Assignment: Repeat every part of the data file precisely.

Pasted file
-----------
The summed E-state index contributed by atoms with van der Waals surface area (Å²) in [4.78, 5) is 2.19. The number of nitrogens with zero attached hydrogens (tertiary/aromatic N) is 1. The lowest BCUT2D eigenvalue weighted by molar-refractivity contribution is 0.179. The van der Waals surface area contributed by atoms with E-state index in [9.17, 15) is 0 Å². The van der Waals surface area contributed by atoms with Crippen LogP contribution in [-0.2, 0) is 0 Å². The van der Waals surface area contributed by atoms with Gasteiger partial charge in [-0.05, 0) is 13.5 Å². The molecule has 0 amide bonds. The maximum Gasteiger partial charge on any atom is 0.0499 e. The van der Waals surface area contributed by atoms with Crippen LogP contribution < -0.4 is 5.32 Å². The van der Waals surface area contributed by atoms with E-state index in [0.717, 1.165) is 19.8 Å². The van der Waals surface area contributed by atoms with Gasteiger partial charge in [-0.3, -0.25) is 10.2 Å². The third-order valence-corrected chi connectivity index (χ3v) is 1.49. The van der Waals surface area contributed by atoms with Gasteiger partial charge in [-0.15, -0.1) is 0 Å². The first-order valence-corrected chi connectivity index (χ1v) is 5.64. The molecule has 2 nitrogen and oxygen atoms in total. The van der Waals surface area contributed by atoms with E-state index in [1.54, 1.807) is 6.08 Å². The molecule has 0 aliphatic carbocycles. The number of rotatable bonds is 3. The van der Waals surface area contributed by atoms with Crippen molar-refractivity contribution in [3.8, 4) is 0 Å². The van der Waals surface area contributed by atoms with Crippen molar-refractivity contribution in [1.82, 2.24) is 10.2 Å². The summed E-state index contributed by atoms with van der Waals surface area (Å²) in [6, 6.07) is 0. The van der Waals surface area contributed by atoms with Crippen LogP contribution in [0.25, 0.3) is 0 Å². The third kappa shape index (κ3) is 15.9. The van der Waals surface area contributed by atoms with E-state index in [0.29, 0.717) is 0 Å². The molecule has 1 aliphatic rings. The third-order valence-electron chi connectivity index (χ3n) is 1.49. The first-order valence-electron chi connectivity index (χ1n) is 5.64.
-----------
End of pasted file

The summed E-state index contributed by atoms with van der Waals surface area (Å²) in [4.78, 5) is 2.19. The number of nitrogens with zero attached hydrogens (tertiary/aromatic N) is 1. The lowest BCUT2D eigenvalue weighted by molar-refractivity contribution is 0.179. The van der Waals surface area contributed by atoms with E-state index in [9.17, 15) is 0 Å². The van der Waals surface area contributed by atoms with Crippen LogP contribution in [-0.2, 0) is 0 Å². The van der Waals surface area contributed by atoms with Gasteiger partial charge in [-0.05, 0) is 13.5 Å². The molecule has 0 amide bonds. The maximum Gasteiger partial charge on any atom is 0.0499 e. The van der Waals surface area contributed by atoms with Crippen LogP contribution < -0.4 is 5.32 Å². The van der Waals surface area contributed by atoms with E-state index in [0.717, 1.165) is 19.8 Å². The van der Waals surface area contributed by atoms with Gasteiger partial charge in [-0.3, -0.25) is 10.2 Å². The third-order valence-corrected chi connectivity index (χ3v) is 1.49. The van der Waals surface area contributed by atoms with Gasteiger partial charge in [-0.15, -0.1) is 0 Å². The first-order valence-corrected chi connectivity index (χ1v) is 5.64. The molecule has 2 nitrogen and oxygen atoms in total. The van der Waals surface area contributed by atoms with E-state index in [1.54, 1.807) is 6.08 Å². The molecule has 0 aliphatic carbocycles. The number of rotatable bonds is 3. The van der Waals surface area contributed by atoms with Crippen molar-refractivity contribution in [3.8, 4) is 0 Å². The van der Waals surface area contributed by atoms with Crippen molar-refractivity contribution in [1.82, 2.24) is 10.2 Å². The summed E-state index contributed by atoms with van der Waals surface area (Å²) in [6, 6.07) is 0. The van der Waals surface area contributed by atoms with Crippen LogP contribution in [0.25, 0.3) is 0 Å². The third kappa shape index (κ3) is 15.9. The van der Waals surface area contributed by atoms with E-state index in [0.29, 0.717) is 0 Å². The molecule has 1 aliphatic rings. The third-order valence-electron chi connectivity index (χ3n) is 1.49. The first-order valence-electron chi connectivity index (χ1n) is 5.64.